Corn Tortillas

Corn tortillas? Yes please! Fresh, made-at-home corn tortillas?! We’re listening …

This year, we decided to skip the grocery store corn tortillas and opted instead to make our own. Every recipe you’ll find makes it sound like a 5 minute project. It is not. Kitchen DIY projects always take longer than you think they should and corn tortillas are no exception. Yes, measuring masa harina and water take no time. Mixing them takes slightly more, but still no time to speak of. Rolling them (or pressing them) and then cooking them takes time. But when you’re also enjoying a cerveza or cocktail there’s no real rush, right?

A typical recipe for homemade tortillas will yield anywhere from 18 to 24 tortillas, depending on their size and thickness. Because the dough dries out quickly, it isn’t something that can just sit around waiting for you. You have to work to get them all onto the griddle before they get away from you and that cooking takes real time. We suggest you budget a half hour for mixing and griddle time.

A note on masa harina: dried masa is available in just about every grocery in the country. It is inexpensive and a 5 pound bag will yield plenty of tortillas. Be sure to use it quickly as corn flour will oxidize and taste terrible after a while in your pantry. If you’re lucky to live where there is a good sized Latino population and local Latin American groceries, you may be able to find corn masa freshly ground and ready to press. Go for it if you can find it.

We used a fresh batch of tortillas for an evening of venison tacos. The leftovers will be fried and used in an upcoming chilaquiles recipe post so stay tuned. Now, pass the tequila!

Happy Cinco de Mayo!!!

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Fresh Corn Tortillas

2 cups masa harina
1/2 teaspoon kosher salt
1 1/2 cups warm water

Heat an iron skillet or griddle over medium heat.

Whisk masa harina and salt in a large mixing bowl. Make a little well in the center and add the warm water. Work the water into the masa and knead it for 2-3 minutes until the water is absorbed and the dough forms a ball. It should be very soft but not sticky to the touch.

Take about a walnut-sized portion of the wet masa and form it into a ball. You can roll the tortillas out with a rolling pin or you can use a tortilla press. If you use a press, you’ll want to use a couple of pieces of plastic to keep the dough from sticking to the press. We cut the side seems of a quart sized ziplock bag and put the ball of dough between the plastic sheets before pressing.

Once pressed, gently ease the wet tortilla onto the pan or griddle and leave for a couple of minutes without disturbing them. They’ll dry a bit around the edges and release from the pan. Flip and cook for 2-3 minutes. Flip again and cook until they start to brown slightly. They’ll seem a little dry, but once you take them off the griddle, you will wrap them in a clean town or a sheet of aluminum foil where the residual heat and water will steam them while you continue to cook the remaining tortillas. The steam will soften them by the time you’re ready to eat.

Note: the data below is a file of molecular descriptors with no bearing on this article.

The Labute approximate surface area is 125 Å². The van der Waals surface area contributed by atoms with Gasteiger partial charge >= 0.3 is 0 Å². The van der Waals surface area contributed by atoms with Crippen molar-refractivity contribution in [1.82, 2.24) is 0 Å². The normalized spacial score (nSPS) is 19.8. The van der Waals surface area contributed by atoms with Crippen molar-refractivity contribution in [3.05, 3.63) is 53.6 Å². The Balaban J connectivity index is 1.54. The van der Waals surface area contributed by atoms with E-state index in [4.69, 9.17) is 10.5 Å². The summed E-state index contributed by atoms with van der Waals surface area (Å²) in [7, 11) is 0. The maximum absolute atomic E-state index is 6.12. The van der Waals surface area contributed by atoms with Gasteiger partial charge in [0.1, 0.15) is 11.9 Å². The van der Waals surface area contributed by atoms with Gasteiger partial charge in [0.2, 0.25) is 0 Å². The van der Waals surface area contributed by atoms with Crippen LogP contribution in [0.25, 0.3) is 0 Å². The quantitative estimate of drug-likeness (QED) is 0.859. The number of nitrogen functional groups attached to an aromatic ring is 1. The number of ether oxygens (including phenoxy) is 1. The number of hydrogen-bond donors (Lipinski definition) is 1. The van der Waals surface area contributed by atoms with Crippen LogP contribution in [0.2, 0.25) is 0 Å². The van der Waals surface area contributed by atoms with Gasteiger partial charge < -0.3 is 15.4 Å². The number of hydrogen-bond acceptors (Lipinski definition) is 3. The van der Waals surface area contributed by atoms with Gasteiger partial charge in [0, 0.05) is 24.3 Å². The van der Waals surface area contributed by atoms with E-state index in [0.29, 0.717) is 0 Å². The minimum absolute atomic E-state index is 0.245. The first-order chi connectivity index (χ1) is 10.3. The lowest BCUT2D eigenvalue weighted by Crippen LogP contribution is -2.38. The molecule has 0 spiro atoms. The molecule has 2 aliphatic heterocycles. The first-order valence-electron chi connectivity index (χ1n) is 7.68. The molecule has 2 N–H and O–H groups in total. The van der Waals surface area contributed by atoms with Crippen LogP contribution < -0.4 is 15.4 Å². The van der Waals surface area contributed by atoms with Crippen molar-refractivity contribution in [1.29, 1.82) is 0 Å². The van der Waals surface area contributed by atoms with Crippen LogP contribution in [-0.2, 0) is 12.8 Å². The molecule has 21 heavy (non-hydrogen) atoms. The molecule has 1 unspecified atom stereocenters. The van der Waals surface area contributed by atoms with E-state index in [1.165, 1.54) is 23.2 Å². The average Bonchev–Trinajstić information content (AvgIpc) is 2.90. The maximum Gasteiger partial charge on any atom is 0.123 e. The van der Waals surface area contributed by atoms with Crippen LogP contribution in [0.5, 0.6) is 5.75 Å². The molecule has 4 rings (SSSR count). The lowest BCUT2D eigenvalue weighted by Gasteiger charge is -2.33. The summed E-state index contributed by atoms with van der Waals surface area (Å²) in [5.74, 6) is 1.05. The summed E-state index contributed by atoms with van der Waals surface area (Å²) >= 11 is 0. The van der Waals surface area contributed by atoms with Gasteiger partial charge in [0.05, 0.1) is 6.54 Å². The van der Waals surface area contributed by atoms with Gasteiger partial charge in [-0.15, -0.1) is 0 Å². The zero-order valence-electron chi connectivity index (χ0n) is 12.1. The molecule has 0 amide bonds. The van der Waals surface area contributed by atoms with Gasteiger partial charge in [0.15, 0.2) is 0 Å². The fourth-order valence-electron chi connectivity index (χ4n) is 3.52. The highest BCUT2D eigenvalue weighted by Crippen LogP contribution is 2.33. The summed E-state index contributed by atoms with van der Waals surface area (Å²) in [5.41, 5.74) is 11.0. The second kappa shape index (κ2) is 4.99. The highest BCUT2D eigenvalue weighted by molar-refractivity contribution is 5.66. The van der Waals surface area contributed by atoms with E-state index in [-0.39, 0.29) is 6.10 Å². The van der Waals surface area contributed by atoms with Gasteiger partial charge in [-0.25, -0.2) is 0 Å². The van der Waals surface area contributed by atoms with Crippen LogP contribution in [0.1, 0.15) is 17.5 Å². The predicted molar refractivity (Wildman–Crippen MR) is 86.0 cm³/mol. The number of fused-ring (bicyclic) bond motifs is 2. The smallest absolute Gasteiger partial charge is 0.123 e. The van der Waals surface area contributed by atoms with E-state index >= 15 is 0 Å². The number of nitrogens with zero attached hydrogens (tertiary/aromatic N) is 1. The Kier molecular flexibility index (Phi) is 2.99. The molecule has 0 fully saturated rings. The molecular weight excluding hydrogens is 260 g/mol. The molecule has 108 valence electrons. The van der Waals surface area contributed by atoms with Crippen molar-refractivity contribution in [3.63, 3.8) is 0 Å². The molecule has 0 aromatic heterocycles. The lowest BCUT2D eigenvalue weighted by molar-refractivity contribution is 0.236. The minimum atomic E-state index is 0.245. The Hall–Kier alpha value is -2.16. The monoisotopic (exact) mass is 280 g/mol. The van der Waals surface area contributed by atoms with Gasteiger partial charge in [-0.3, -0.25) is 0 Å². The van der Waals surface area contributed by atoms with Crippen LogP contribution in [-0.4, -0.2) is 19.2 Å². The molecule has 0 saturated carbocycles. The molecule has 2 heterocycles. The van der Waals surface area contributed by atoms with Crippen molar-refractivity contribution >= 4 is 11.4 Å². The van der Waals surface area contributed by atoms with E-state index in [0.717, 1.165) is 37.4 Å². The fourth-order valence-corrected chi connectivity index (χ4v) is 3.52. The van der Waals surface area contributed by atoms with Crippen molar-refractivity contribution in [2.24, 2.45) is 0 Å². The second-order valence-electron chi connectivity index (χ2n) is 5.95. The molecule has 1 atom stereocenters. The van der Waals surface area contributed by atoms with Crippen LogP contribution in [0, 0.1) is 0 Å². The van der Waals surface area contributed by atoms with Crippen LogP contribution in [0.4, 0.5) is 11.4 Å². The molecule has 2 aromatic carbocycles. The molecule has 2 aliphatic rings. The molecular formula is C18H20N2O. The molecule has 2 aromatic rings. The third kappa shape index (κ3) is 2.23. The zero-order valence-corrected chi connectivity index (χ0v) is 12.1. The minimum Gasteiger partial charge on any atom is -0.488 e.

Leftover can be wrapped and refrigerated. Reheat in microwave or toast over an open gas flame on your stovetop. Better yet, cut them into quarters and fry in veggie oil until crips. Salt and serve with your favorite salsa, queso or guacamole.

Red Onions: Quick Pickled Red Onions

Our pantry is well stocked, most of the time, and that means we have a variety of aromatic veggies – onions (yellow and red), shallots, leeks (in season), garlic, fresh ginger – at our reach in the kitchen. Onions are so foundational in savory cooking that most dishes start off with the simple step of sautéing-minced onions. However, we really love pickled red onions at the moment, so no cooking is required in this recipe.

Red onions are best raw. They’re fine cooked, they’re onions, and if we need them for a dish and we’re out of the yellow ones, reds work. But the beauty of red onions is in the bright color and the mild, crisp flesh. We prefer them sliced thin when eating them raw (easier to control how much you’re getting in each bite). But if we’re grilling them, they’re easiest to handle when cut into thick slices or quarter wedges.

We eat onions because they’re delicious. As it turns out, they’re also good for us. Full of heart-healthy sulfides, onions may aid in lowering blood pressure and blood cholesterol. Chemicals in onions also promote healthy gut bacteria and may reduce the risk of colon cancer. Onions are anti-inflammatory and a great source of vitamin C. A cup of chopped onions contains about 64 calories, so eat up.

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Pickled Red Onions

Use the red onions to top tacos, burgers, sandwiches, salads, or to garnish hors d’oeuvres.

1 large red onion
1/2 cup red wine vinegar

Using a mandolin, or a knife, slice the onion very thin, then add to a non-reactive bowl and cover with vinegar. Marinate for at least an hour at room temperature before using. Pickled onions will last a good while in the refrigerator in an airtight container.